1 : The Blue Yonder
There must be two further vocabularies
(specialised), each probably extensive,
to describe :-
(a) the sea itself, in all its statesDear Reader,
and moods; tides, sandbanks etc.
(b) types of seagoing-craft, their
rigging and other technical features.
you will find little enough of either here . . .
While I possess, within my person, the
pre-requisite of a traditional Norfolk Mariner
(i.e. I cannot swim a stroke), the water and
myself are sworn enemies.
My ignorance of all matters nautical is but
one of my many spheres of ignorance, but
one of which I am actually rather proud.
(At any rate, one where ignorance IS bliss!)
However, should the raging sea become calm,
it is said to smoul(t).
As children we found it safer (and warmer)
to bathe in the hollows between sandbanks,
rather than in the open sea. These pools were
2 : The Coast
This is quite different.
Part of the (usually) dry land,
with which we feel comfortable.
Norfolk has more than its share of sand-hills
(standard name dunes) acting as barriers
to the sea; their innate frailties bolstered
by the roots of the only grass which will
colonise them i.e. marram grass.
Marrams (pl.) is an alternate name for dunes,
often meaning the artificial sandbanks,
constructed and planted with marram grass.
The Norfolk version of dunes is denes,
describing sandy tracts of all shapes and sizes.
A ga(t) (N.German or Danish for way )
is a gap or channel for passing to the sea.
Alternate names for sandy uplands (which
may, in fact, lie inland ) are : meals (dunes)
and merrimills (hills).
Scores (see scars ) are narrow tracks, down
cliffs and hills, leading to the beach.
A landing stage is a staithe.
3 : The Wildlife
Few new names, I fear, but the ubiquitous
sea-gulls are cobs
(like inland horses!).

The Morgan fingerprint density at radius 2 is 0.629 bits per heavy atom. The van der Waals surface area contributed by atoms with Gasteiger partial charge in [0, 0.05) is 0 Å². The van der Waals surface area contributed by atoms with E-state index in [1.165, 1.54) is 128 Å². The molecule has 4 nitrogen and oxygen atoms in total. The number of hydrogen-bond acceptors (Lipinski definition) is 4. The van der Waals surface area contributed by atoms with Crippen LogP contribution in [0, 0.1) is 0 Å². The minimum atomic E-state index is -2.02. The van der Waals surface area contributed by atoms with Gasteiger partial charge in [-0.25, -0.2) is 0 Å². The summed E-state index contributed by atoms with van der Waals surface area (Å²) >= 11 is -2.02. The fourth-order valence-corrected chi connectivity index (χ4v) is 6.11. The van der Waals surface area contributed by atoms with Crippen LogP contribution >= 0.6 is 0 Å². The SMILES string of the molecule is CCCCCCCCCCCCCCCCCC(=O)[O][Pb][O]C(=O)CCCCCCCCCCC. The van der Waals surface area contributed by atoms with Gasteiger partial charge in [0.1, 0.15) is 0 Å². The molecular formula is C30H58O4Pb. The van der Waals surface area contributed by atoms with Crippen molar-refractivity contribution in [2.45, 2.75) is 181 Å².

The famous Cromer Crabs
need no further mention.
(Keep mum about the samphire !).
Porpoises, if ever spotted, are called
bo(tt)le-noose : accurate, if not very flattering?
Beachcombing has always been one way of
"living off the land", and has the same
name as its inland version i.e. pawkin'.
Catching winkles can be a profitable task,
but in Norfolk they are called pinpaunches :
the pin being the means of consumption!.
4 : The Fishing
Many a folk-song (rather than a sea-shanty)
testifies to the fear of the elements, as well as
hardness of the work, in relation to fishermen.
A Norfolk person, told something which amazes,
will often say (instead of "Well, I'm blowed")
Well, I'll go to sea.
This figure of speech is,
be sure, the very opposite of any wish/intention.
This is Norfolk.....
The task of shaking herring (if any!) out of
the nets is called scuddin' (scud the herrin'!)
Herring are (were) familiarly known as
"silver darlings", with a popularity the
inverse of that of the squid i.e. squi(t).
In the form of kippers, after being dyed,
but before smoking, they were known as
"Painted Ladies" - pairn(t)d lairdies.
5 : The Harvest
As we all know (?) quantities of catch were
measured in crans (e.g. 30); but kept
singular, say tha(tt)y cran, in Norfolk.
This was before the Common Fisheries Policy
Goodness knows how much a cran really was . . .
A basket containing 500 herrings
(foive hundre(t) herrin')
was called a swill; probably a receptacle
similar to a skep (of wickerwork construction).
Precisely 132 herrings comprised a
long hundred (very long!) and tenfold
that amount was termed a last.
The generic term for a single fish basket
(for standard measurement) is a ki(t).
6 : Support Services
Fishing-nets (lin(t)s) need maintenance :
a never-ending chore.
To bea(t) a net was to mend it, hence
a skilled worker was called a bea(t)ster.
Net-making, on the other hand, had the
familiar name of braidin(g).
Taking fish to & from market, in a fish basket,
has the same name for the basket as with
inland use : namely a ped.
The difficult and dangerous work (usually
entrusted to the Scots fisherwomen) of
gutting the herring, made use of
shallow troughs, known as farlans
(possibly Scottish in origin).
Shotten or inferior herring were termed